H.H. Dalai Lama: Second Day of the Stages of the Path Teachings
Dicembre 25th, 2014 by admin

Second Day of the Stages of the Path Teachings at Ganden Jangtse Monastery

Mundgod, Karnataka, India, 24 December 2014 – “In this prayer that the Lama recites it says there’s nothing better to listen to,” said His Holiness the Dalai Lama at the start of the second day of the ‘Stages of the Path’ teachings he is giving at Ganden Jangtse Monastery, “than the sound of the teachings that quell our emotions. These teachings not only point out the emotions that disturb our minds, but also how to counter them. We don’t want suffering and as human beings we can use our intelligence to avert it. Language can be used in different ways. We should use it to benefit. The spiritual teaching that helps us tame our unruly minds is the teaching of the Buddha. “The nature of the mind is luminous and aware. Knowing that, we can remove the adventitious defilements, the disturbing emotions, that are our real enemy. The Buddha was able to perform miracles, but it’s through his speech that he was able to help us learn to deal with our emotions. Over the 2600 years since he taught in India, many have been led to liberation and enlightenment. They overcame the obstructions to knowledge and attained Buddhahood.”

His Holiness remarked that material development alone is not a path to happiness. We need to know the source of suffering and the disturbances that afflict us and how to put a stop to it. Je Tsongkhapa said that of all the Buddha’s deeds his speech was pre-eminent and of all his teachings the most effective was dependent arising. His Holiness added that while it is good to recite the Heart Sutra, as had just been done, it is more important to know what it means. As it says, all the Buddhas of the three times have depended on the perfection of wisdom. Moreover, love and compassion are effective at countering anger, but are ineffective in countering ignorance.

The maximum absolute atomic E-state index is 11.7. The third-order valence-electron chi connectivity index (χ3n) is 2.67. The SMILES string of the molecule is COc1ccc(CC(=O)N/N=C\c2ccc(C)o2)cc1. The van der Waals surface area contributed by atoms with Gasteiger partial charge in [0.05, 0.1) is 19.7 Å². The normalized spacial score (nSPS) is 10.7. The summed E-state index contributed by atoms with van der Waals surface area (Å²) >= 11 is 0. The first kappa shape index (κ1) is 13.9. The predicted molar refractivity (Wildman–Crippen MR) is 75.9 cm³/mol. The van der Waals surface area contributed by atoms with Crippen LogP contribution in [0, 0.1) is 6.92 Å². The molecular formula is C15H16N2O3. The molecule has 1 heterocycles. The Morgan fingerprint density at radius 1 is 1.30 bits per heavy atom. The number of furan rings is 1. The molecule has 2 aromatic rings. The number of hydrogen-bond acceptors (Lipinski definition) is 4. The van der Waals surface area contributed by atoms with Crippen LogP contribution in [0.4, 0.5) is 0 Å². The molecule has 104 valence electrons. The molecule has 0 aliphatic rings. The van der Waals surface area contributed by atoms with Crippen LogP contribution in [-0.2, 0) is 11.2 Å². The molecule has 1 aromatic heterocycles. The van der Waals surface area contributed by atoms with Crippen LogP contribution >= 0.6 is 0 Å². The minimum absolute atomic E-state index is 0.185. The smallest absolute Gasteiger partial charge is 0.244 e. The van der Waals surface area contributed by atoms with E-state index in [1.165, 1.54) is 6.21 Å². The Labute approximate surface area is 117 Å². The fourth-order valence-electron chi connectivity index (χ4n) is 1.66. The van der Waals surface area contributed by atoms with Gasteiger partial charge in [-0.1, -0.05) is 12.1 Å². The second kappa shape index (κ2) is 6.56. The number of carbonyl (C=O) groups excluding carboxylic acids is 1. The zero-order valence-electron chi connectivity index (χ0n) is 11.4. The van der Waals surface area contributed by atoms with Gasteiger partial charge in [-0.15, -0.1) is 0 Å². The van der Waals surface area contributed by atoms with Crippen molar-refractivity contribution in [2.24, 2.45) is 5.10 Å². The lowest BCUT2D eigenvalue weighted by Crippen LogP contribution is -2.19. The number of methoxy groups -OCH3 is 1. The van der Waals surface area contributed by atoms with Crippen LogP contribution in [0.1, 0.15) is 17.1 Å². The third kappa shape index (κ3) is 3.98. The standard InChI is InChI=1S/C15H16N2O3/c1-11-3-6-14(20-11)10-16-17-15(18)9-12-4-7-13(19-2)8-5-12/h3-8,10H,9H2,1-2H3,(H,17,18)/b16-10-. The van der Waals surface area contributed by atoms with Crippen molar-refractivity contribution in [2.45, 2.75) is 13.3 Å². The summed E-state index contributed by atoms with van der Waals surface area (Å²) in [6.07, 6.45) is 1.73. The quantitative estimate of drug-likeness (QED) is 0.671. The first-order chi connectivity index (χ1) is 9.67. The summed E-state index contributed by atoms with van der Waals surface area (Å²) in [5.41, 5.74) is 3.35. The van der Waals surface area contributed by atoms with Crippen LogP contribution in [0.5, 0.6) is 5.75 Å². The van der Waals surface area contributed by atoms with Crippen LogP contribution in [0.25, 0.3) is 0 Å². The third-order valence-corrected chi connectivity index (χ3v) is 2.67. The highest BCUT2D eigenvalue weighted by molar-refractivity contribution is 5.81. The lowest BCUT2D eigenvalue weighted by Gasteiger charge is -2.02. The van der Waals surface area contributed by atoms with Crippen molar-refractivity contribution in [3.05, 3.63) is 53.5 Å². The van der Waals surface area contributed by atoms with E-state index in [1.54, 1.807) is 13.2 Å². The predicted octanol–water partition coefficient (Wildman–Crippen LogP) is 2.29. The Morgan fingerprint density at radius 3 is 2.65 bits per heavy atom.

The Heart Sutra clarifies that not only is the person empty of intrinsic existence, but the aggregates are also empty. Form has no objective existence. As the sevenfold analysis of a chariot demonstrates, things exist only by way of designation. This, Je Tsongkhapa says, is the difficult point.

I make no claim to have realised emptiness,” His Holiness declared, “but I think I can say I’m on the verge of doing so. Although things lack inherent existence, we can’t deny that they exist at all.”

In connection with a meeting of the International Gelugpa Association that is to take place tomorrow, His Holiness told the assembly that he had already talked to Tri Rinpoche, Abbots and former Abbots about what needs to be done. He made the point that whereas in the past monks would talk about their studies in their spare time, nowadays they are more likely to talk about the latest movie. On the other hand study is more widespread than before. Monasteries that used to focus on rituals now provide opportunities to study.

With His Holiness’s encouragement nuns have been studying hard. Consequently there are now nuns about to earn their Geshema degrees. People have asked if that is possible and His Holiness said he has replied that if there are Gelongs there can be Gelongmas and since there are Geshes, Geshemas are possible too. While encouraging his listeners to consider what they will discuss tomorrow, he hoped that their meeting would not be like the World Parliament of Religions which he has found to be a sleepy occasion.

Too often we try to ignore our shortcomings. In 1956 I was in India and told Pandit Nehru I wanted to stay. He however advised me to go back to Lhasa. When we reached Dromo I told those who met me that what we had to do was discuss our shortcomings and let others concern themselves with our good qualities. This also applies to your meeting tomorrow.

We have to ask why so few students from the Tibetan exile community are joining the monasteries these days. There are some from Tibet and many from the Transhimalayan region. Meanwhile I have been encouraging students in secular schools to study logic and debate, which I hope will encourage them and give them something to be proud of. Don’t be like the Jokhang caretaker who sat back while someone ate the offerings and a fire broke out in one of the chapels.”